Seahawks Insider Blog

Admit it: You’re pleasantly surprised by Rees Odhiambo’s LT debut. So are Seahawks

This was indicative of Rees Odhiambo’s reassuring debut night starting at left tackle Friday in the Seahawks’ preseason win over Kansas City at CenturyLink Field: Holding his ground against Chiefs linebacker Dee Ford at the line.
This was indicative of Rees Odhiambo’s reassuring debut night starting at left tackle Friday in the Seahawks’ preseason win over Kansas City at CenturyLink Field: Holding his ground against Chiefs linebacker Dee Ford at the line. jbessex@gateline.com

SEATTLE Rees Odhiambo could barely complete a sentence before another teammate passing by his locker joked and made him laugh.

Those were the first words he’d heard all debut night.

“You know, as an O-line, when you don’t get that much of feedback it’s kind of a good thing," the Seahawks’ new, forced-by-crisis left tackle said, with a grin, following his reassuring preformance in Friday’s 26-13 preseason win over Kansas City.

"So we were doing a pretty good job."

Crisis averted? Maybe not yet.

But crisis stalled, it seems. For now, at least.

Admit it: You, me, your dog, likely even in their private thoughts the Seahawks themselves expected the worst with Odhiambo. The struggling backup guard and tackle without a steady role since Seattle drafted him in the third round last year? Protecting $87.6-million franchise quarterback Russell Wilson? In any game involving tackling, exhibition or not?

It was darn near a civic panic this week that George Fant -- George Fant, the undrafted rookie college basketball player and most unlikely tackle in the NFL last year -- was out for the year because torn knee ligaments. The Seahawks were going to try Odhiambo in Fant’s place solely because they absolutely did not want to move Luke Joeckel, who’s started three seasons at left tackle for Jacksonville, from left guard to tackle to upset whatever was remaining of continuity on the offensive line.

Then Odhiambo goes out Friday and not only doesn’t get Wilson hurt or worse, he plays well.

Or, better than well.

“I thought he did really well,” Wilson said. “He is a tough-minded guy. He’s got a lot of talent. I thought he did a great job tonight.”

Odhimabo said he “felt pretty good. A lot of things you can always improve upon. Just got to keep growing from it.”

Now, can he do it again?

“One thing you can always do is be consistent,” he said.

I had binoculars on him from the press box for most of his 2 1/2 quarters of play with the starting offense. Here’s what I saw:

The Chiefs kept sending flank rushers Chris Jones and Dee Ford far wide around Odhiambo, as if doubting the 6-foot-4, 315-pound former Boise State mainstay could move his feet quickly enough to block them. Indeed, Odhiambo has often looked slow getting to pass rushers and even his run blocks in two preseasons and spot play as an injury fill-in last season.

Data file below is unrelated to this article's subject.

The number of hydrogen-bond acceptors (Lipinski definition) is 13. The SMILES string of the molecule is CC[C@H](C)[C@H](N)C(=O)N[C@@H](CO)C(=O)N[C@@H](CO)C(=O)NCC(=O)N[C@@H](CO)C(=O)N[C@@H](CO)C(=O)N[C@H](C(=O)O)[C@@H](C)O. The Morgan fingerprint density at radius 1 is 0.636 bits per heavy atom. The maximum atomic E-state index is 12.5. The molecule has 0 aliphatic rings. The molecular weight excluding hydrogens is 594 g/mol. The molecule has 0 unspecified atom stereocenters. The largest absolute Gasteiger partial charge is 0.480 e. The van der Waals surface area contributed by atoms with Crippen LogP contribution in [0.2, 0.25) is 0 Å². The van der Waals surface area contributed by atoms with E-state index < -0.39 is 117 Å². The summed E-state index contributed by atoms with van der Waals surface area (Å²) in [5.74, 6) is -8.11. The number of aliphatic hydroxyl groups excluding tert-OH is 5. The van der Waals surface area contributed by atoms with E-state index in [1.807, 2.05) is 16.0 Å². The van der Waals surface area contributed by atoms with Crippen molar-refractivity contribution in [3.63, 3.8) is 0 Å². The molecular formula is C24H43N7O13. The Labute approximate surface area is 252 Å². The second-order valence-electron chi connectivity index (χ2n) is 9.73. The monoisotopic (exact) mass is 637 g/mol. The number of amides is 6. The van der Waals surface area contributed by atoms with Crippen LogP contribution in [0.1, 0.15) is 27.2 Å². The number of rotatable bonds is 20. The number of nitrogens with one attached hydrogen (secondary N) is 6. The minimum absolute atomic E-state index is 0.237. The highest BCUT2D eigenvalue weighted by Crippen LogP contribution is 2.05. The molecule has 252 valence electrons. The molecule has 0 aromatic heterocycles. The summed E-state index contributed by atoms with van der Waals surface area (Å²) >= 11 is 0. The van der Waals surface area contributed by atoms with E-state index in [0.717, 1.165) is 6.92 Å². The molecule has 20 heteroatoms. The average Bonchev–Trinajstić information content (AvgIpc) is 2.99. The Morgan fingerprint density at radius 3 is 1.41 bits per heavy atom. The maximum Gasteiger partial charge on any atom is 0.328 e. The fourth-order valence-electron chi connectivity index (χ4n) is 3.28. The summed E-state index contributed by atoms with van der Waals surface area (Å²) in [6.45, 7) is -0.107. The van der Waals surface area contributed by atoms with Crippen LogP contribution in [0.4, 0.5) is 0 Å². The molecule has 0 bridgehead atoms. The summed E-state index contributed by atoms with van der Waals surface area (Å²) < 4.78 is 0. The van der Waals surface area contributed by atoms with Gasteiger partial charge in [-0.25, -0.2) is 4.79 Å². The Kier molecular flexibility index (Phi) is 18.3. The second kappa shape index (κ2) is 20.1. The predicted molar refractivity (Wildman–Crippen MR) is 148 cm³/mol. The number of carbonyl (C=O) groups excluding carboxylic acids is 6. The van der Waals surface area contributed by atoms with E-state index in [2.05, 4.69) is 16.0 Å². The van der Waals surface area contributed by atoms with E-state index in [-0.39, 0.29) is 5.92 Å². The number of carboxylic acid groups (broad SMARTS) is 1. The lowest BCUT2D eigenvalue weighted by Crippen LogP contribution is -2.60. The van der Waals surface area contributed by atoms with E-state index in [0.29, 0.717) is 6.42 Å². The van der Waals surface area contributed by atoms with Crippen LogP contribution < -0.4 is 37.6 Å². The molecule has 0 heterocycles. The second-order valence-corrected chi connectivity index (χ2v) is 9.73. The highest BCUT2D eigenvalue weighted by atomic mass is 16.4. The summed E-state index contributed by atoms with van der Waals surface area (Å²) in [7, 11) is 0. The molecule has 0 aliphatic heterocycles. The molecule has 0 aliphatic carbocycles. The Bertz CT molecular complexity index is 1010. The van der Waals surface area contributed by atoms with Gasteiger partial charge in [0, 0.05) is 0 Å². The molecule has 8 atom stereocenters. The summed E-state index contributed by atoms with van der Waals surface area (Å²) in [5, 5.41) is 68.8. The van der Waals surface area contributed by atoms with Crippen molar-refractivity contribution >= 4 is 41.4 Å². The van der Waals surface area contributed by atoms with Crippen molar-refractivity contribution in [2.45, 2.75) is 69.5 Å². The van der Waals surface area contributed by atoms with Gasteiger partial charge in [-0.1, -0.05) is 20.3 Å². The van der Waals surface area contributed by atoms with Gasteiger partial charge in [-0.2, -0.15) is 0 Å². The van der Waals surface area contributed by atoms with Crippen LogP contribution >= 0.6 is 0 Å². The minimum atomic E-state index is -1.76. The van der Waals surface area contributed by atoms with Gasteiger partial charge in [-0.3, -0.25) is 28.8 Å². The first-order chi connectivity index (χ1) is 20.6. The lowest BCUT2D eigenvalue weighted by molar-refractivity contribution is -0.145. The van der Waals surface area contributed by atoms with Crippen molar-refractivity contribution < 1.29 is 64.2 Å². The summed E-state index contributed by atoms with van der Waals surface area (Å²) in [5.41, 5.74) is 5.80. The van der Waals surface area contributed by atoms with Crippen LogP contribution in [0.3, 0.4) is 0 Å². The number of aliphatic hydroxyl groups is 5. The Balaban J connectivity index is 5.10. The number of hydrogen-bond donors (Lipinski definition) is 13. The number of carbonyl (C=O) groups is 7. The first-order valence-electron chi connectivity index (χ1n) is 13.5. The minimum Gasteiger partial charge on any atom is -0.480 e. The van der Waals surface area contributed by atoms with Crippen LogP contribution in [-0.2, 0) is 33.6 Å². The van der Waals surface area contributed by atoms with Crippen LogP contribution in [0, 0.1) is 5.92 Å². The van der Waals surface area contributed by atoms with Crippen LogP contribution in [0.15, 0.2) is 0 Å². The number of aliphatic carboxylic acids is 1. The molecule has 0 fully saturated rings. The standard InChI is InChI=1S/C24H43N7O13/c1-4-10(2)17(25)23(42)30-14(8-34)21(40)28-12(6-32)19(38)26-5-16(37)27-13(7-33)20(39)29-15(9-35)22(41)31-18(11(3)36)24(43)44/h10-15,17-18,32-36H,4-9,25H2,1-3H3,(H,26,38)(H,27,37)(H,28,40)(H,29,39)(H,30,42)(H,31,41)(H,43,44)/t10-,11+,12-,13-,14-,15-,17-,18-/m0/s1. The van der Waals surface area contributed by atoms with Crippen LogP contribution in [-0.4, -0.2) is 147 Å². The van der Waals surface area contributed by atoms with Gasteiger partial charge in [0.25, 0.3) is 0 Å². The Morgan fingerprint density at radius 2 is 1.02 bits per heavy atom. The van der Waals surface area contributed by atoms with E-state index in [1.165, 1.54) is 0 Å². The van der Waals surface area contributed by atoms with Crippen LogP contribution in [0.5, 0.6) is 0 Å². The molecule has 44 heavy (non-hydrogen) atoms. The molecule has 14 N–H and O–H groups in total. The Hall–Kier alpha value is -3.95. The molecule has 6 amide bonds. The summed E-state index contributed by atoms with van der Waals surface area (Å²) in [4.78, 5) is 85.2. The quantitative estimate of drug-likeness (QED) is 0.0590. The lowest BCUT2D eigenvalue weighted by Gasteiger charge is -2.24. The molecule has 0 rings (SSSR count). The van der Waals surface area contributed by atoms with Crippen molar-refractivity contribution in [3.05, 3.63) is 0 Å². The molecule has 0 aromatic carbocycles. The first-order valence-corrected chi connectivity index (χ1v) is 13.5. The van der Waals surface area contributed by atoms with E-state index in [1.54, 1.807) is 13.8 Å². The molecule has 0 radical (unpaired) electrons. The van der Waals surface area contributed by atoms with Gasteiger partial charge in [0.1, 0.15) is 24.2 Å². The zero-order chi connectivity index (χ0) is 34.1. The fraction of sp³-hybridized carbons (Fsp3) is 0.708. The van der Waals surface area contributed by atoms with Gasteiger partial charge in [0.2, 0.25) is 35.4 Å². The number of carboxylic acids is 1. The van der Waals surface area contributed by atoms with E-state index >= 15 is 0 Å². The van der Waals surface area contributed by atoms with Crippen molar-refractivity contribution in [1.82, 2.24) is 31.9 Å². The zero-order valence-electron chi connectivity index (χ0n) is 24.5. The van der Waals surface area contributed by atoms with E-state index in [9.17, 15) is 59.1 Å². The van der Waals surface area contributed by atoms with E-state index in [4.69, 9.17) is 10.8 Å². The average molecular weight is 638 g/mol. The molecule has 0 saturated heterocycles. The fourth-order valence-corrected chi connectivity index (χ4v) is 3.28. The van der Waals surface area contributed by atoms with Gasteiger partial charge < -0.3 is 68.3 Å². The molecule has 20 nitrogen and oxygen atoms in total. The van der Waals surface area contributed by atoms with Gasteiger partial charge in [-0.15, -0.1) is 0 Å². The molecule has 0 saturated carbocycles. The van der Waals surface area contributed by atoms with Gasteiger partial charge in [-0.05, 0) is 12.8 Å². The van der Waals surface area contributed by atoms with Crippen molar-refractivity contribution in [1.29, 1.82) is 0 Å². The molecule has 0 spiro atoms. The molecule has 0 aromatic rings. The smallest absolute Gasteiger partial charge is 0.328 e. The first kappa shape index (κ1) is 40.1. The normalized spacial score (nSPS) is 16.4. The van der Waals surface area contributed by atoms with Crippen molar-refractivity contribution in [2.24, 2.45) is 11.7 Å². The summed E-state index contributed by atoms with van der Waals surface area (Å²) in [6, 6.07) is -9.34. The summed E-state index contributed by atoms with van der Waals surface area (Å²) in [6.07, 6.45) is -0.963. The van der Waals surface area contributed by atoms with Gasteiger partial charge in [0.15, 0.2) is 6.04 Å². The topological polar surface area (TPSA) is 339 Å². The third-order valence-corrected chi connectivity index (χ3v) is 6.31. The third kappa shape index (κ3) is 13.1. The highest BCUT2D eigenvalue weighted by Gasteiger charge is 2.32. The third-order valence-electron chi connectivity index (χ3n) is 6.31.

Yet Odhiambo kept moving outside with Jones and Ford, parrying them farther and farther upfield with his hands. Eventually, consistently, he pushed Chiefs defenders three and four yards past Wilson. The quarterback had an I-5 sized lane to his left to either run to buy more time to throw, or just run. He got pressured just one time in 16 drop backs in the first half, with zero sacks.

“We kind of did a little better job preparing for this game than the other ones,” Odhiambo said of opponents’ pass-rushing tendencies. “So we were kind of ready for it.”

On running plays, for which coaches have been praising Odhiambo this month, he regularly stood up Kansas City’s defensive lineman. Multiple times, he got off those blocks and reached second-level defenders, the Chiefs’ linebackers. That was part of the reason Seattle upped its preseason yards-per-carry average to 4.2 on Friday night, 32 rushes for 134 yards. It was 2.7 for the running backs in the preseason opener two weeks ago in a 48-17 win at the Los Angeles Chargers.

Odhiambo did give up the only sack of Wilson, on the first drive of the third quarter. Jones just got off the line more quickly than Odhiambo, then put a Karate Kid-like combination of quick punches to get past him to the quarterback for a 7-yard sack.

Other than that, this performance may have earned Odhiambo the start in the opener Sept. 10 at Green Bay. Jumping to conclusions there? Maybe not. There’s not a ton of time for the Seahawks to try another idea. The final preseason game, in Oakland, is six days away.

At the very least, Odhiambo’s work Friday allayed a region’s fears. For one night, anyway.

Someone asked Seahawks coach Pete Carroll about the fact Odhiambo came through when his team needed him to.

“He’s coming through,” Carroll corrected, indicating that though Friday was encouraging and relieving it wasn’t conclusive. “And he’s trying to meet the call.

“We have a real opportunity right now for someone to step in and go. I was with Rees a lot this week, making that he’s ready for this and doing it right and handling it properly. And his mind was very clear. He played very clear in the game and he was not bothered by the pressure of that or the stress that that could bring. I was really proud of him for that.

“He wants to do really well. He’s a really good worker, and all that. Smart kid. He just wants to come through because he knows that we need him. So, first time out when he really knew he was the starter and all that, he did a good job.”

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